Overall, we spoke of how to help these communities beyond the “drive-by” kind of thing we did on this trip. It’s great that we were able to spend some meaningful afternoons with these kids and give them an early Christmas, but is that really sustainable?
We also spoke about asking them what they need instead of giving them what we think they need. For example, the girls in the orphanage had a nice television that any of us would enjoy, but is that the most useful gift when the power isn’t even always on to use it?
That brings us to a lesson we learned in Fordlandia, a book we read before coming to the DR, whereby Henry Ford gave the villagers in the Amazon village he created the kinds of things he thought they needed and tried to set up the kind of systems to harvest rubber that he thought would be useful rather than asking the locals for advice on what they actually needed for success. As programs like ours continue to help the people of the DR, one lesson we learned is that we must figure out what they actually need rather than giving them what we think they might enjoy.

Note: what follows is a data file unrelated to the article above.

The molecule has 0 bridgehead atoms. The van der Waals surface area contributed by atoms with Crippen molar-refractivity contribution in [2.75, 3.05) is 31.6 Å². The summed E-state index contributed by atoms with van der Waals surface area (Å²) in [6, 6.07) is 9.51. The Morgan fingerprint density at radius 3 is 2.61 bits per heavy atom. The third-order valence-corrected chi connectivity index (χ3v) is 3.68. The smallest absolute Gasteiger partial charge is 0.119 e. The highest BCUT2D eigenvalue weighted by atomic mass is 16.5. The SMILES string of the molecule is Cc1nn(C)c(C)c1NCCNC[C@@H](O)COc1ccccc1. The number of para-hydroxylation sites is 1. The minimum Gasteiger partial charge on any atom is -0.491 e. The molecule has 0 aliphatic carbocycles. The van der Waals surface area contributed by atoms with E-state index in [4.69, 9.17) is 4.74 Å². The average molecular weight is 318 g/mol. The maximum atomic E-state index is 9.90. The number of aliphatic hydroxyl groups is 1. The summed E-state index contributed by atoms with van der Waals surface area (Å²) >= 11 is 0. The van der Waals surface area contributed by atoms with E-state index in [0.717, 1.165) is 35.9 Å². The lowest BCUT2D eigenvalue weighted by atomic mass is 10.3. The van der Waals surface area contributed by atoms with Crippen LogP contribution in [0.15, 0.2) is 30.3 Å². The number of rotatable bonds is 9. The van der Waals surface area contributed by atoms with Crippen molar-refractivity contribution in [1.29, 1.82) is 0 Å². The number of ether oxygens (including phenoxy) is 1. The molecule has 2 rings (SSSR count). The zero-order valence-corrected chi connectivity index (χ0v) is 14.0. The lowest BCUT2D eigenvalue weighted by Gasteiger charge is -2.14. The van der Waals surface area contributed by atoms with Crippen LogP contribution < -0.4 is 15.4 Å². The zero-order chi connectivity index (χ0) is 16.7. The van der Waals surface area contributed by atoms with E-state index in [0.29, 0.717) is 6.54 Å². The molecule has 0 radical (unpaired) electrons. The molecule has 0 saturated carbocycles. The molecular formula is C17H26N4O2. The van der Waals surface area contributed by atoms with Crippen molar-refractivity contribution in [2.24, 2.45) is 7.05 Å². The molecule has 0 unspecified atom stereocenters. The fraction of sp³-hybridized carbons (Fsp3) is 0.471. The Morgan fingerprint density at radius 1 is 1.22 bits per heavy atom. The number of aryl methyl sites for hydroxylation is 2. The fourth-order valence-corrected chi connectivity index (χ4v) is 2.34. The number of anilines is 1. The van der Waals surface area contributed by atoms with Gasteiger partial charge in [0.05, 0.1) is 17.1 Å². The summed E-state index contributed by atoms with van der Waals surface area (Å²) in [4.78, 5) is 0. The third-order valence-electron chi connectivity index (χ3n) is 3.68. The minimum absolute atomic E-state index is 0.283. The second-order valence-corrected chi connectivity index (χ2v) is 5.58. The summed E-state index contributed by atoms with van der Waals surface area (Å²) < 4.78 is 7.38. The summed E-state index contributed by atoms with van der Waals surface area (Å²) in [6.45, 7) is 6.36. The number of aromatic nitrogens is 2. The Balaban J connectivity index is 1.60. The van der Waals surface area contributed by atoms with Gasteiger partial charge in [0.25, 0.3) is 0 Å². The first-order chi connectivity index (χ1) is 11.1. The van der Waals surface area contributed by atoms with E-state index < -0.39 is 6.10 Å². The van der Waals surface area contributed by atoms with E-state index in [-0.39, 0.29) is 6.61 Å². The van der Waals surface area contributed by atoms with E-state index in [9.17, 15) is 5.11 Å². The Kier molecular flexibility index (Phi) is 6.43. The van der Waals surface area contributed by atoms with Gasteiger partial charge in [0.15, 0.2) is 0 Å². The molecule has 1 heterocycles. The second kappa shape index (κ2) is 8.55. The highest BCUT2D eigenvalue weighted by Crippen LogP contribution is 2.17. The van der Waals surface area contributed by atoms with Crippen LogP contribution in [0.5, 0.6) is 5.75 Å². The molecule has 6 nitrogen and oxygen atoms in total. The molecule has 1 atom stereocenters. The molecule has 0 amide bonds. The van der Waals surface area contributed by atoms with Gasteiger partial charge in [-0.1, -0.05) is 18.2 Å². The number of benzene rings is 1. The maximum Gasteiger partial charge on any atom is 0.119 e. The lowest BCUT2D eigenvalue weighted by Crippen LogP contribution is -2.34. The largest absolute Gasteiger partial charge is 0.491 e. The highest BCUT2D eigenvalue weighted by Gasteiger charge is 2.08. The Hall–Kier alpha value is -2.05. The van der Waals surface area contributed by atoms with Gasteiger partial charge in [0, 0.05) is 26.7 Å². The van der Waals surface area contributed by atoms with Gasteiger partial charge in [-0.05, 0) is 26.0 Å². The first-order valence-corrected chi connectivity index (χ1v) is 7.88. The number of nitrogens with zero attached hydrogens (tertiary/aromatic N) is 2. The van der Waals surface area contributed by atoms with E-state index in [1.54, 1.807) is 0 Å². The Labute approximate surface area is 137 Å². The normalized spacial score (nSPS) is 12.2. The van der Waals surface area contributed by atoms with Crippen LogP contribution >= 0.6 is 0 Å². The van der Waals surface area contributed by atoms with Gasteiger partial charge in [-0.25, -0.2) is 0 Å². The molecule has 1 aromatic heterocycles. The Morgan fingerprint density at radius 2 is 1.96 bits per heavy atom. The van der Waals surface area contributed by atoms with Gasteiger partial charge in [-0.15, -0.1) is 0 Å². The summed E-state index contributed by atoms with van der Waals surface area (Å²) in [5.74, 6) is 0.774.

Another aspect of the trip for the guys involved staying at a decrepit but lovely place in Najayo for four rough nights. We were all crammed into two rooms full of bunk beds with no air conditioning and no warm water. The tales we will tell of the spiders and cockroaches we found will only get longer by the day. The bright side involved the beautiful pool and the plaza fit for a party every night.
For an American accustomed to modern amenities of life in the US, the “Frat House,” as we called it, was quite a culture shock. Yet when I think of all the huts we passed on the way to that place, even there we had it pretty good. Plus, most people in the DR don’t spend four days living like that to see what it’s like; that is their life.